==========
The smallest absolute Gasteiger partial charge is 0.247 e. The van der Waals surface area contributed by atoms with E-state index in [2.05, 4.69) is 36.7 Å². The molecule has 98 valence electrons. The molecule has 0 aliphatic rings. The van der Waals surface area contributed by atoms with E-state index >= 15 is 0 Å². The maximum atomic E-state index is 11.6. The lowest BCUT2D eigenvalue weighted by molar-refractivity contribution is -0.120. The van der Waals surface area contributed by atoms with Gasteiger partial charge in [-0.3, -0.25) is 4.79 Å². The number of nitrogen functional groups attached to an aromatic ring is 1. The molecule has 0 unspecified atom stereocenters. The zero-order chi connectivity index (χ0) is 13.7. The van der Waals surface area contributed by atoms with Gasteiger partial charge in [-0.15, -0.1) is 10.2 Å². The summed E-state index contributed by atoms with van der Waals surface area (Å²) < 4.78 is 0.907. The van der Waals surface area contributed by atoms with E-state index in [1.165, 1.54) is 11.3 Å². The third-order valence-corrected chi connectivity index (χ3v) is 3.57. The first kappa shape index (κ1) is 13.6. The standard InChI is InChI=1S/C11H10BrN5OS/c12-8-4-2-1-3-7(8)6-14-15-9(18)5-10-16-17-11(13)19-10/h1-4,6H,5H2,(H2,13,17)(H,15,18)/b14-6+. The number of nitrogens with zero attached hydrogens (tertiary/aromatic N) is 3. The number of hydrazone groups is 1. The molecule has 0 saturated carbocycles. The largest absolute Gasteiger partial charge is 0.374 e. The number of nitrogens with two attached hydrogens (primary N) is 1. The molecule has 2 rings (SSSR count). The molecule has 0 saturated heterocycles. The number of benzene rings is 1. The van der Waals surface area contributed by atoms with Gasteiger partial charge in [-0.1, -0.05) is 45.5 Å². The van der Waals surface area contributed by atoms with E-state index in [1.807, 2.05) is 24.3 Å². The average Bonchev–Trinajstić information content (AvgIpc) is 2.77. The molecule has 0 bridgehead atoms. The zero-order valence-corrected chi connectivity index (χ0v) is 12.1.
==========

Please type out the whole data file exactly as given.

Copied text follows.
The smallest absolute Gasteiger partial charge is 0.247 e. The van der Waals surface area contributed by atoms with E-state index in [2.05, 4.69) is 36.7 Å². The molecule has 98 valence electrons. The molecule has 0 aliphatic rings. The van der Waals surface area contributed by atoms with E-state index >= 15 is 0 Å². The maximum atomic E-state index is 11.6. The lowest BCUT2D eigenvalue weighted by molar-refractivity contribution is -0.120. The van der Waals surface area contributed by atoms with Gasteiger partial charge in [-0.3, -0.25) is 4.79 Å². The number of nitrogen functional groups attached to an aromatic ring is 1. The molecule has 0 unspecified atom stereocenters. The zero-order chi connectivity index (χ0) is 13.7. The van der Waals surface area contributed by atoms with Gasteiger partial charge in [-0.15, -0.1) is 10.2 Å². The summed E-state index contributed by atoms with van der Waals surface area (Å²) < 4.78 is 0.907. The van der Waals surface area contributed by atoms with E-state index in [1.165, 1.54) is 11.3 Å². The third-order valence-corrected chi connectivity index (χ3v) is 3.57. The first kappa shape index (κ1) is 13.6. The standard InChI is InChI=1S/C11H10BrN5OS/c12-8-4-2-1-3-7(8)6-14-15-9(18)5-10-16-17-11(13)19-10/h1-4,6H,5H2,(H2,13,17)(H,15,18)/b14-6+. The number of nitrogens with zero attached hydrogens (tertiary/aromatic N) is 3. The number of hydrazone groups is 1. The molecule has 0 saturated carbocycles. The largest absolute Gasteiger partial charge is 0.374 e. The number of nitrogens with two attached hydrogens (primary N) is 1. The molecule has 2 rings (SSSR count). The molecule has 0 saturated heterocycles. The number of benzene rings is 1. The van der Waals surface area contributed by atoms with Gasteiger partial charge in [-0.1, -0.05) is 45.5 Å². The van der Waals surface area contributed by atoms with E-state index in [1.807, 2.05) is 24.3 Å². The average Bonchev–Trinajstić information content (AvgIpc) is 2.77. The molecule has 0 bridgehead atoms. The zero-order valence-corrected chi connectivity index (χ0v) is 12.1.